In the shallow tropical waters around the equator, extending almost past the subtropics, are large barrier reefs. These reefs are not of a kind that would be recognisable to man, though. Coral is long extinct, and the organisms that build reefs in this time are of a more ancient and archetypal kind. Various kinds of reef building organisms generally live in patchwork fashion here, building around and on top of one-another. These structures form a base on which grow various encrusting organisms, barnacles, bivalves, tunicates, and crawling creatures such as sea snails.
Forms of cyanobacteria have subsequently evolved into reef-building organisms that greatly resemble stromatolites, here called false-stromatolites. These algal mats trap sand in layers to build large columns, eventually forming part of the basis for large reefs.
Huge mounds of colonial sea sponges are another important reef builder; these large colonies resemble uneven tall hills and stunted columns, made as sponges grow clustered together and on top of each-other, over successive generations. Such aggregations generally grow in the spaces between other reef-building aggregations.
Bivalves also form an important part of the reef building community. Cementing-clams are rudist-like large bivalves that form shelves of cement-like calcareous secretions on their lower edge, which over generations can form large outcroppings. Some small sea creatures take refuge inside these clams.
Slugfish are one of the most prominent groups inhabiting Panthalassa Nova, they exist in a variety of habitats, but are most ubiquitous on the reefs. Despite vaguely resembling fish, slugfish are actually descended from sea-snails that lost their shells and muscular ”foot” completely, becoming free swimming creatures of the water column. They propel themselves with pectoral-fin-like flippers and muscular tail fins, their large gill arrays are internal with water being constantly pumped over them. The projecting snout and muscular mouth of a slugfish conceal a large array of horny teeth on the radula that rasp and chew, and in predatory species the front ones project to aid in catching prey.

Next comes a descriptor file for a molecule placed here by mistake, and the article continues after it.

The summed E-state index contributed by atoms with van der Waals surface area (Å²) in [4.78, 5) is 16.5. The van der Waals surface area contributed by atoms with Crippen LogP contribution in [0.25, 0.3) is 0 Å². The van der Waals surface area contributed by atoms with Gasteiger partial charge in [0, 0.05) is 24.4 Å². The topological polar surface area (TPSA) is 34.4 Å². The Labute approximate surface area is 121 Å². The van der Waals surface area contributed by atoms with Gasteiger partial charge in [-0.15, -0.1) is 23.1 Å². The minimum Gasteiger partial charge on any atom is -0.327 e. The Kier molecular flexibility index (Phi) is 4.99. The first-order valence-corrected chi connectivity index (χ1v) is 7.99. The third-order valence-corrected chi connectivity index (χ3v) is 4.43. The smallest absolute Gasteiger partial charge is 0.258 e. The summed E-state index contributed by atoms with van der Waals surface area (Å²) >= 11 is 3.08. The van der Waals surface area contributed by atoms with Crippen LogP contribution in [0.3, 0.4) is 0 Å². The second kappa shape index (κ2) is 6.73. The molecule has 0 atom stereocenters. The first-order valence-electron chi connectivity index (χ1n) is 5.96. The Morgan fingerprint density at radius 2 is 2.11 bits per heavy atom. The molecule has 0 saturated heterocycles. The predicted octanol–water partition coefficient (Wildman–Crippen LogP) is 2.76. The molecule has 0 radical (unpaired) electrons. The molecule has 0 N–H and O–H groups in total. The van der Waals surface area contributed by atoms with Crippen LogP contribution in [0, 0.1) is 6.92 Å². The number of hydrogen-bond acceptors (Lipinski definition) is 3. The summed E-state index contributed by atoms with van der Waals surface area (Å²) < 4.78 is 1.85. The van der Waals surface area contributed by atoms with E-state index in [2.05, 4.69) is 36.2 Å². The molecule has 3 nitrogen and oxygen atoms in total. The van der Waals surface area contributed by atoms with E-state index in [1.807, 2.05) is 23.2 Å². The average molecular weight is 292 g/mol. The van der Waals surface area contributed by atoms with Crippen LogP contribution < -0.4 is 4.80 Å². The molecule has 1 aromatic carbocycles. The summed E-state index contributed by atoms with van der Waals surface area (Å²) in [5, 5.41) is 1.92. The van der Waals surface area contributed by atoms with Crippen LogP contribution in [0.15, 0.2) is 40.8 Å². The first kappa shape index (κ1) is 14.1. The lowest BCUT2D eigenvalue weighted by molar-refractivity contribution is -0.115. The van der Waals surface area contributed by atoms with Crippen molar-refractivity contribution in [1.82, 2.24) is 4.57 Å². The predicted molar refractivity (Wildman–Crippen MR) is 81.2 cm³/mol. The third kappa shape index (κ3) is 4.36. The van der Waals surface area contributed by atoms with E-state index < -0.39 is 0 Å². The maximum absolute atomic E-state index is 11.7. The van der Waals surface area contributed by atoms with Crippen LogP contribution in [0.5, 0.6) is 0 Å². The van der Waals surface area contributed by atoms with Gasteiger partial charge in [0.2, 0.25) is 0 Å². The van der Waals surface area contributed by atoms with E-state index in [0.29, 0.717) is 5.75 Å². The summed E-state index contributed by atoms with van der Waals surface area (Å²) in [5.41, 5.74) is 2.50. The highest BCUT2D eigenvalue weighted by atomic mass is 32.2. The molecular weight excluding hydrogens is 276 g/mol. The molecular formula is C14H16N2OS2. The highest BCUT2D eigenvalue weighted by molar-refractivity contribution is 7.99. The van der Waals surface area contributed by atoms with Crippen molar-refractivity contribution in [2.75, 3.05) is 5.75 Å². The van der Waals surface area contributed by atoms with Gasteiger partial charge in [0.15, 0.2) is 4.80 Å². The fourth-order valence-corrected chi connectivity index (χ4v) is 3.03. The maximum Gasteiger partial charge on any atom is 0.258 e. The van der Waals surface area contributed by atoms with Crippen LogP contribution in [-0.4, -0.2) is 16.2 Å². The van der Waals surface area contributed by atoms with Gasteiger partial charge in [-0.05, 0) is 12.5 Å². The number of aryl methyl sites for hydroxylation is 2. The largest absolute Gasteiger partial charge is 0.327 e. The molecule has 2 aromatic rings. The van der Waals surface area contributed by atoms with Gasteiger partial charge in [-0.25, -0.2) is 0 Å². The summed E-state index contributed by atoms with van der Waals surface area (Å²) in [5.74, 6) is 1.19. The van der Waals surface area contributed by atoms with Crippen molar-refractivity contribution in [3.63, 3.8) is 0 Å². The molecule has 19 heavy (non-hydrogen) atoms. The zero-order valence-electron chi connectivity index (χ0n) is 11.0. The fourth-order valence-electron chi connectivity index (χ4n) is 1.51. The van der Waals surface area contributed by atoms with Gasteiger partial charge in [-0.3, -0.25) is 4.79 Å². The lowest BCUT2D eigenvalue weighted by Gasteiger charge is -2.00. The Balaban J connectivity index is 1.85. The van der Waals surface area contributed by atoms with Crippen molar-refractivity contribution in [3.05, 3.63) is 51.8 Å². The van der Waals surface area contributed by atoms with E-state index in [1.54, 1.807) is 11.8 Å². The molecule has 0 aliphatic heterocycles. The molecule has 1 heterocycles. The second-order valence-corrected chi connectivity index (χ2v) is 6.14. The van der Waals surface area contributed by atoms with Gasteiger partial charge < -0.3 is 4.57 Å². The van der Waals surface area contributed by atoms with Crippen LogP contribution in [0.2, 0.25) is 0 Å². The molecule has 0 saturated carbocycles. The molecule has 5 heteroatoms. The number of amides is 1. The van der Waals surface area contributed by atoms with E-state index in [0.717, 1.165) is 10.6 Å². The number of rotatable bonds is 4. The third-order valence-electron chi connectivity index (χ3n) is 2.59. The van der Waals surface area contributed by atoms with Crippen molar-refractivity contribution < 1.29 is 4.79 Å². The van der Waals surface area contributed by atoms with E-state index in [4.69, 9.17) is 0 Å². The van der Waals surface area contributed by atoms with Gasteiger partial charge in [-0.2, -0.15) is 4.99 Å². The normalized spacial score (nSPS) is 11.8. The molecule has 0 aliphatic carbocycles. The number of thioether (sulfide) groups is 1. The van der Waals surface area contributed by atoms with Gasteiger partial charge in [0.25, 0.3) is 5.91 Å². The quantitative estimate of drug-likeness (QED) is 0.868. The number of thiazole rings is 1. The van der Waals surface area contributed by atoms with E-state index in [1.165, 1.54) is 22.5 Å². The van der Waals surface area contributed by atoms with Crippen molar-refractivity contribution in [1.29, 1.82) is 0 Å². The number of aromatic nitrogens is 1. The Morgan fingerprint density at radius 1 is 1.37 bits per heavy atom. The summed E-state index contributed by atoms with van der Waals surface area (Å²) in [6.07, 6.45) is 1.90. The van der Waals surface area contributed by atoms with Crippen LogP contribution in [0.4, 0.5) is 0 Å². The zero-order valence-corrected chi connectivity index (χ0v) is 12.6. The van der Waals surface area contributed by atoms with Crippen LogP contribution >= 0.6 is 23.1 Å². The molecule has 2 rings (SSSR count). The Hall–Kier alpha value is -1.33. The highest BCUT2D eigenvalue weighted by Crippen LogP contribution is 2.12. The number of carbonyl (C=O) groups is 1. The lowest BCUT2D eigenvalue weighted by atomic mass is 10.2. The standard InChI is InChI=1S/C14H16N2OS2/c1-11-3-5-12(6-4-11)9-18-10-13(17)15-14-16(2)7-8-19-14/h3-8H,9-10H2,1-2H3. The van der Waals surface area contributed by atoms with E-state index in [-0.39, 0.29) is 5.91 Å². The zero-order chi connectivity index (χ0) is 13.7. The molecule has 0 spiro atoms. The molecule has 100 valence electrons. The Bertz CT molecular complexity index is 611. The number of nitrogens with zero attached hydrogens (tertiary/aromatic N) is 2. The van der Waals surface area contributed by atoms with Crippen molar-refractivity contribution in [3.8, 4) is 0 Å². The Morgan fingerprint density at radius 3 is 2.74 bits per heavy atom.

Reef dwelling slugfish come in many kinds, some of the most beautiful are the ones that nibble and chew on encrusting organisms, using their muscular, tooth-lined radulas. The yellow nibbler (Limaconatans jaune) is a fairly common one, reaching 20 centimeters long. It feeds mostly on algal films, brown algae and encrusting colonies of tunicates.
Candy slugfish (Limacobella striata) feed mostly on shelled encrusting organisms like bivalves and barnacles, but they will also nibble algae. Reaching 18 centimeters long, they form shoals of up to 25, which move methodically across the reef in search of food.
Harlequin slugfish (Icthyolimax agilis) are skittish creatures reaching up to 30 centimeters long. This species feeds mainly on growths of brown algae and algal films that form on rocks and sponges. They form small shoals of up to 10, which are in fact harems presided over by a large male.
Angel-slugs (genus Algelimax) are one of the most striking slugfish, having deep semi-triangular bodies and beautiful colours. They feed mainly on encrusting animals such as tunicates and barnacles, as well as small grazing sea snails. Angel-slugs form shoals of up to 30, which seem to glide over the reef outcroppings as they search for food.
Blue-spotted codslug (Limacogadus rapax) are large predatory slugfish which patrol the reefs in search of crustaceans and smaller slugfish to eat. Reaching a meter long, and being a powerful swimmer, they are able to chase down their prey with ease. As with most predatory slugfish, the foremost radula teeth project forward to form a prey-seizing organ.
The darting arrays of colourful slugfish, so common on the tropical reefs, have a relation that is their symbiont, the Cleaner Slug (Limacosanitus nanus). Small and distinctly coloured, this agile slugfish serves a purpose almost identical to the cleaner wrasse of the long gone coral reefs of human times. It feeds entirely by picking parasites and bits of dead skin off the bodies of other kinds of slugfish, which will dutifully wait in place as the Cleaner Slug performs this service. This mollusc will usually show its readiness to clean by making a certain undulating motion, at which stage its clients will come up and await a grooming session. They reach a maximum length of about 12 centimetres.
Crags and crevices amongst the false stromatolites and sponges can harbour ambush predators such as the pouncing clam (Bivalviraptor sp). Pouncing clams, measuring up to 20 centimetres long, are unusual among clams in that they have evolved to be active predators of other invertebrates. The muscular body of the clam usually protrudes from the rear, able to launch the animal forward to seize prey with the large serrated, jaw-like bivalved shell.